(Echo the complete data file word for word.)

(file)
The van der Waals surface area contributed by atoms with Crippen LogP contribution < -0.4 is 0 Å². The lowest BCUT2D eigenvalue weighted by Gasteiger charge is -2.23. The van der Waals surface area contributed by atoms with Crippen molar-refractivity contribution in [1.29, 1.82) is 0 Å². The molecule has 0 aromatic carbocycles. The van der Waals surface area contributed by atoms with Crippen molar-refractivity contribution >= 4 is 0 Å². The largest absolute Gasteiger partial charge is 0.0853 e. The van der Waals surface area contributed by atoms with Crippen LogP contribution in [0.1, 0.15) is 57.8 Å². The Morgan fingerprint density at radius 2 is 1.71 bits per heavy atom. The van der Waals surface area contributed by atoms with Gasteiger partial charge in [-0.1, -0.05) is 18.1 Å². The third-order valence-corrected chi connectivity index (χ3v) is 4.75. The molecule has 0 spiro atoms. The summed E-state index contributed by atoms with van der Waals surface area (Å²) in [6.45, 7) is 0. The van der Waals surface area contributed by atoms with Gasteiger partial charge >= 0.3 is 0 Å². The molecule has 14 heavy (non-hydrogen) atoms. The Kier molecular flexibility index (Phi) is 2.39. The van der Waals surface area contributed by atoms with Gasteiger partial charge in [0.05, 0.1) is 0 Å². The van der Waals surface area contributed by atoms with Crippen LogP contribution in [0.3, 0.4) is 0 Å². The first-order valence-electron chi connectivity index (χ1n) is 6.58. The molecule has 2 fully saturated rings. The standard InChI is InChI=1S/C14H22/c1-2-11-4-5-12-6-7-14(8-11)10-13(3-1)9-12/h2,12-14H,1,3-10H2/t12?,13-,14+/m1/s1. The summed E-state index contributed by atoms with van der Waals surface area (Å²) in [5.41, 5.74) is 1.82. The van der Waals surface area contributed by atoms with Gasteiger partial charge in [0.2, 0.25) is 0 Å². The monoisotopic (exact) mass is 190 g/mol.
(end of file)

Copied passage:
The van der Waals surface area contributed by atoms with Crippen LogP contribution < -0.4 is 0 Å². The lowest BCUT2D eigenvalue weighted by Gasteiger charge is -2.23. The van der Waals surface area contributed by atoms with Crippen molar-refractivity contribution in [1.29, 1.82) is 0 Å². The molecule has 0 aromatic carbocycles. The van der Waals surface area contributed by atoms with Crippen molar-refractivity contribution >= 4 is 0 Å². The largest absolute Gasteiger partial charge is 0.0853 e. The van der Waals surface area contributed by atoms with Crippen LogP contribution in [0.1, 0.15) is 57.8 Å². The Morgan fingerprint density at radius 2 is 1.71 bits per heavy atom. The van der Waals surface area contributed by atoms with Gasteiger partial charge in [-0.1, -0.05) is 18.1 Å². The third-order valence-corrected chi connectivity index (χ3v) is 4.75. The molecule has 0 spiro atoms. The summed E-state index contributed by atoms with van der Waals surface area (Å²) in [6.45, 7) is 0. The van der Waals surface area contributed by atoms with Gasteiger partial charge >= 0.3 is 0 Å². The molecule has 14 heavy (non-hydrogen) atoms. The Kier molecular flexibility index (Phi) is 2.39. The van der Waals surface area contributed by atoms with Gasteiger partial charge in [0.05, 0.1) is 0 Å². The van der Waals surface area contributed by atoms with Crippen LogP contribution in [0.3, 0.4) is 0 Å². The first-order valence-electron chi connectivity index (χ1n) is 6.58. The molecule has 2 fully saturated rings. The standard InChI is InChI=1S/C14H22/c1-2-11-4-5-12-6-7-14(8-11)10-13(3-1)9-12/h2,12-14H,1,3-10H2/t12?,13-,14+/m1/s1. The summed E-state index contributed by atoms with van der Waals surface area (Å²) in [5.41, 5.74) is 1.82. The van der Waals surface area contributed by atoms with Gasteiger partial charge in [0.2, 0.25) is 0 Å². The monoisotopic (exact) mass is 190 g/mol.